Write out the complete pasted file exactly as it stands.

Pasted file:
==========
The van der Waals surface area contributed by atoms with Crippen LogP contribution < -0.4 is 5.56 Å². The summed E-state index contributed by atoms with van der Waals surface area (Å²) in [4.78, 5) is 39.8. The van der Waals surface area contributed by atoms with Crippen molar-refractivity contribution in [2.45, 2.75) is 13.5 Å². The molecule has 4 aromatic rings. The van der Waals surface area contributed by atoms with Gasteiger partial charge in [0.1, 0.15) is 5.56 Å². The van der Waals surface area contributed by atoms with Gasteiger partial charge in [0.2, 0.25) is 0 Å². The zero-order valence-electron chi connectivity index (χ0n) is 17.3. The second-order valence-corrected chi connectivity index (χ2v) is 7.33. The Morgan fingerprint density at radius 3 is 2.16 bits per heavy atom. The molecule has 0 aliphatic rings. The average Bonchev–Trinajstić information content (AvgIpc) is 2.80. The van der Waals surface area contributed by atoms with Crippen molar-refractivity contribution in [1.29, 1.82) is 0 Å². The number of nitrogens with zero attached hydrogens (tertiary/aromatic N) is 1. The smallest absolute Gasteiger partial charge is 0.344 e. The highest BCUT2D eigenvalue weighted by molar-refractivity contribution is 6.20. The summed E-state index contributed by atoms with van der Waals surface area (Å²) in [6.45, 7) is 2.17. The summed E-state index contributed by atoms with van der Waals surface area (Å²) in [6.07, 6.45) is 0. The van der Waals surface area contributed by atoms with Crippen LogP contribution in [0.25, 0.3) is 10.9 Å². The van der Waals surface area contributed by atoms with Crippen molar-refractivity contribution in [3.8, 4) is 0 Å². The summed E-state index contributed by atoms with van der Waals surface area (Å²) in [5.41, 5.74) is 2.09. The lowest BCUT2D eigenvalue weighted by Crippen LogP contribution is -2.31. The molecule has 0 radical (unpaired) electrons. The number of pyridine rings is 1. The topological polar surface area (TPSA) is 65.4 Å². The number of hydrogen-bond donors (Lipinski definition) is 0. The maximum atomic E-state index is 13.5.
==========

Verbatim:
The van der Waals surface area contributed by atoms with Crippen LogP contribution < -0.4 is 5.56 Å². The summed E-state index contributed by atoms with van der Waals surface area (Å²) in [4.78, 5) is 39.8. The van der Waals surface area contributed by atoms with Crippen molar-refractivity contribution in [2.45, 2.75) is 13.5 Å². The molecule has 4 aromatic rings. The van der Waals surface area contributed by atoms with Gasteiger partial charge in [0.1, 0.15) is 5.56 Å². The van der Waals surface area contributed by atoms with Gasteiger partial charge in [0.2, 0.25) is 0 Å². The zero-order valence-electron chi connectivity index (χ0n) is 17.3. The second-order valence-corrected chi connectivity index (χ2v) is 7.33. The Morgan fingerprint density at radius 3 is 2.16 bits per heavy atom. The molecule has 0 aliphatic rings. The average Bonchev–Trinajstić information content (AvgIpc) is 2.80. The van der Waals surface area contributed by atoms with Crippen molar-refractivity contribution in [1.29, 1.82) is 0 Å². The number of nitrogens with zero attached hydrogens (tertiary/aromatic N) is 1. The smallest absolute Gasteiger partial charge is 0.344 e. The highest BCUT2D eigenvalue weighted by molar-refractivity contribution is 6.20. The summed E-state index contributed by atoms with van der Waals surface area (Å²) in [6.45, 7) is 2.17. The summed E-state index contributed by atoms with van der Waals surface area (Å²) in [6.07, 6.45) is 0. The van der Waals surface area contributed by atoms with Crippen LogP contribution in [0.25, 0.3) is 10.9 Å². The van der Waals surface area contributed by atoms with Crippen molar-refractivity contribution in [3.8, 4) is 0 Å². The summed E-state index contributed by atoms with van der Waals surface area (Å²) in [5.41, 5.74) is 2.09. The lowest BCUT2D eigenvalue weighted by Crippen LogP contribution is -2.31. The molecule has 0 radical (unpaired) electrons. The number of pyridine rings is 1. The topological polar surface area (TPSA) is 65.4 Å². The number of hydrogen-bond donors (Lipinski definition) is 0. The maximum atomic E-state index is 13.5.